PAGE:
Leona Troxell (1913–2003)

Leona Troxell was a political activist who played a major role in the development of the Republican Party in Arkansas, her adopted home. She was also involved with the Republican Party at the national level.

Leona Anderson was born on April 22, 1913, in Johnstown, New York, to Frank and Clara Anderson. When she was young, the family moved to Iowa, settling in LeMars. Her father was the executive secretary of the Iowa Baptist Convention for sixteen years.

Anderson graduated from North High School in Des Moines in 1930 and then attended Drake University in Des Moines. Active in the student community, she was president of the Drake University YWCA. She graduated from Drake in 1934 with a liberal arts degree in French. While earning a master’s degree, Anderson served as the assistant to the dean of women and also taught French and Spanish at the university. In 1936, she became assistant dean of women, a post she held until 1940, when she moved to New York City. There, she worked as an assistant house supervisor at the Katherine Gibbs School through 1941.

In 1942, she returned to Iowa, becoming service club director for the U.S. Army at Camp Dodge in Johnston, Iowa. She worked there until 1944 and also spent some time in a similar capacity in Denver, Colorado. In 1945, she did Red Cross recreational work at Bruns General Hospital in Santa Fe, New Mexico, and later in Washington DC. With the war over, in 1946, Anderson returned to Drake to serve as women’s counselor and director of women’s residences. But she left Drake again at the end of the 1947–48 school year for Europe, where she became service club director for the U.S. Army. While in Europe, she met Colonel Nolan Troxell, whom she married in 1951. The couple moved to Arkansas, settling in Rose Bud (White County).

In Arkansas, Troxell became actively involved in the moribund Republican Party, playing an important role in its development as a competitive second party. She was an alternate delegate to the Republican National Convention from Arkansas in 1964, the convention at which Senator Barry Goldwater of Arizona defeated New York governor Nelson Rockefeller, an elder brother of Winthrop Rockefeller, for the nomination for president. Winthrop Rockefeller had led a sort of moderate revolt in 1963, and his forces took control of the Arkansas Republican Party. Troxell was a key ally of Rockefeller. She was president of the National Federation of Republican Women from 1963 to 1967 and also served as the Republican national committeewoman from Arkansas.

In 1968, when Winthrop Rockefeller won reelection as governor, Troxell was the unsuccessful Republican nominee for state treasurer, losing to Nancy J. Hall, the Democratic incumbent and the first woman ever elected to a state constitutional office in Arkansas, by a 62.6 to 37.4 percent margin. It was supposed to be the year of the great leap forward by the GOP, with major candidates running alongside Rockefeller for all six constitutional offices. However, only Rockefeller and Lieutenant Governor Maurice L. “Footsie” Britt won. Not long afterward, Rockefeller appointed Troxell as the director of the Arkansas Employment Security Division, a post she assumed in September 1969. She also chaired the Governor’s Commission on the Status of Women.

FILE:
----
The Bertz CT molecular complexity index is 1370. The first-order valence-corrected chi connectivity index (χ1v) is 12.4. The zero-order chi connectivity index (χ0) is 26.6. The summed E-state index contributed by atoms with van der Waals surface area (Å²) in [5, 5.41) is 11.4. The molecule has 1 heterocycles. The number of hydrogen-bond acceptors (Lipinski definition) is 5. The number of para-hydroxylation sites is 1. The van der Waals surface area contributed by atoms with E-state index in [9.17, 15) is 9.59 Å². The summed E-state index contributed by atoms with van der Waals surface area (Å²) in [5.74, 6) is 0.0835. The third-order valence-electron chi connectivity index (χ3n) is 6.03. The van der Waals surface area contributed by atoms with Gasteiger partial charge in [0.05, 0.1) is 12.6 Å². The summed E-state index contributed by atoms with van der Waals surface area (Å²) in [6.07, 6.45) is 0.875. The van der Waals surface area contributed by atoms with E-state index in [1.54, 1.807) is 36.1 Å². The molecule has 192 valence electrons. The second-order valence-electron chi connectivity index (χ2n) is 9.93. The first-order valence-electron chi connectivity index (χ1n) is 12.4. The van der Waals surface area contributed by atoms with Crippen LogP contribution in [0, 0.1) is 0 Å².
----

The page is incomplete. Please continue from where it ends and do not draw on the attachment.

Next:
With Rockefeller’s defeat in 1970 and death in February 1973, the Republican Party’s renaissance ended. In 1974, Troxell ran as the Republican Party’s candidate for lieutenant governor on a ticket headed by Ken Coon. They were defeated by a ticket headed by the enormously popular David Pryor, and Troxell won only twenty-three percent of the vote in her race.

In 1981, Troxell questioned Governor Frank White’s decision to appoint former governor Orval E. Faubus, a Democrat and segregationist, as director of the state’s Department of Veterans Affairs. She said she did not think the state wanted to hearken back to the type of government that Faubus represented. She was also a vocal critic of White’s refusal to support the ratification of the Equal Rights Amendment (ERA) as it moved into its final stages in 1981.

Troxell was the Arkansas state legislative chairman of the American Association of University Women as well the chairman of the Arkansas Heart Association. She was also involved in the Rose Bud First Baptist Church, participating in the choir and the women’s programs. She established the Nolan and Leona Troxell Perpetual Scholarship at the church. In recognition of her efforts, in 1994 the church education building was named for her.

Her first husband died in 1971. She later married Russell Dodd. She had no children.

In the final years of her life, Troxell was the victim of fraud when Kevin Aaron Henson, a man she had known and trusted, stole from the investment account he was overseeing for her. The scheme was discovered, and Henson was sentenced to the prescribed maximum two years in prison and required to repay $40,000. Prosecutors believed that he had likely stolen as much as $400,000, but they were unable to make a definitive determination.

Troxell died on July 26, 2003, in the Oakdale Nursing Home in Judsonia (White County). She is buried in the Little Rock National Cemetery.

For additional information:
Friedlieb, Linda. “In Scam, Ex-Stockbroker Gets 2 Years.” Arkansas Democrat-Gazette, June 10, 1998.

“Leona Troxell Anderson Dodd.” Find-a-Grave. https://www.findagrave.com/memorial/16766075/leona-troxell-dodd (accessed November 30, 2022).

“What Has Happened to Them? Leona Anderson Troxell.” Des Moines Tribune, September 29, 1969.

William H. Pruden III
Ravenscroft School


No comments on this entry yet.